Avoiding Investment Penalties on Your IRA

Investors are falling into traps with their IRA investments. The traps have been around for many years. They are being sprung now because more investors are attracted to nontraditional investments.

Investments in publicly-traded stocks, bonds, and mutual funds generally don’t pose problems, but purchases in IRAs of some nontraditional investments may trigger penalties. Problems are most likely to be encountered with “hard assets,” such as gold, real estate, and other inflation hedges, but there are other traps.

To avoid problems, your IRA investments have to pass muster under three categories: prohibited investments, taxable investments and transactions, and prohibited transactions.

Understanding prohibited investments

The main category of prohibited investments for IRAs, 401(k)s, and other self-directed retirement plans is “collectibles”. The amount used by an IRA to acquire a collectible is treated as a distribution to the IRA’s owner. When an IRA pays $10,000 for a collectible in 2011, the owner is treated as receiving a $10,000 distribution in 2011. When the owner is under age 59½ and does not qualify for any of the exceptions to the early distribution penalty, the penalty of 10% of the value of the distribution also must be paid.

Collectibles are art, rugs, antiques, metals, gems, stamps, coins, alcoholic beverages, or any other tangible personal property specified by the IRS. To date, the IRS hasn’t expanded the list.

There are exceptions. Certain bullion coins issued by the U.S. (generally the American Eagle gold, silver, and platinum coins) and any coins issued by any of the states are not collectibles. Also gold, silver, platinum, or palladium bullion are not collectibles when the metal equals or exceeds the minimum fineness required under a regulated futures contract and is in the physical possession of a qualified trustee.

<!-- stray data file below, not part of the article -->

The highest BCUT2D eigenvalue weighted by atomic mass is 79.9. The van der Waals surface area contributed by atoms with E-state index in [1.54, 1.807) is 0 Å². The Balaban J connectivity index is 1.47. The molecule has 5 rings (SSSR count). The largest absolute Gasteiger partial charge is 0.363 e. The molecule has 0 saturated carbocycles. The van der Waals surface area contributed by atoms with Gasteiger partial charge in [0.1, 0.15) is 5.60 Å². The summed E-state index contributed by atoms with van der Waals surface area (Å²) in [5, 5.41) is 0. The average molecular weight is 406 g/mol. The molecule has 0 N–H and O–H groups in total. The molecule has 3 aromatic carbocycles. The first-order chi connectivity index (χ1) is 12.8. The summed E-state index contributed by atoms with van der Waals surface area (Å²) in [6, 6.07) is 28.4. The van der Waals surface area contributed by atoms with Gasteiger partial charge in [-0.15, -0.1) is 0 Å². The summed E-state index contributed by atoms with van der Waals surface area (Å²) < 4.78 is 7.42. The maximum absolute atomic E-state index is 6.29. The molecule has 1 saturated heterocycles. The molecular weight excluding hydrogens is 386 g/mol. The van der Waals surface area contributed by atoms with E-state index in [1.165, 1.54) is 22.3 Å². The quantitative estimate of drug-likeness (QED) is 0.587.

Only the physical collectibles are prohibited. Securities of firms that produce or deal in collectibles are allowed, including securities of precious metals mining companies, art dealers, and producers and distributors of alcoholic beverages.

Using ETFs to buy prohibited investments

What about the shares of an exchanged-traded fund (ETF) that purchases gold or silver bullion? The IRS ruled privately that when an IRA purchases shares in a bullion ETF organized as a trust, such as SPDR Gold Trust (ticker: GLD), the IRA is not treated as purchasing bullion or a share of bullion. Instead, the IRA purchases securities, just as though it purchased shares in any other ETF, mutual fund, or company. There is an exception. Should the ETF distribute its bullion in-kind to shareholders, an IRA owning ETF shares would be treated as acquiring a collectible when the distribution is made.

The prohibited investment rules also don’t apply to ETFs that use futures or derivative contracts to track the performance of metals or metal-based indexes, such as PowerShares DB Gold, PowerShares DB Silver, and PowerShares DB Precious Metals.

ETNs and IRAs

A cousin of the ETF is the Exchange-Traded Note (ETN). An ETN is a promise to pay the investor an amount equal to the return of a specific index or other price benchmark, minus the ETN’s fees and expenses. It is not a fund that holds investments. The ETN is a debt of the issuer, such as Barclays. If the issuer goes bankrupt or is otherwise unable or unwilling to pay its obligations under the ETN, the holder of the ETN is a general creditor of the issuer.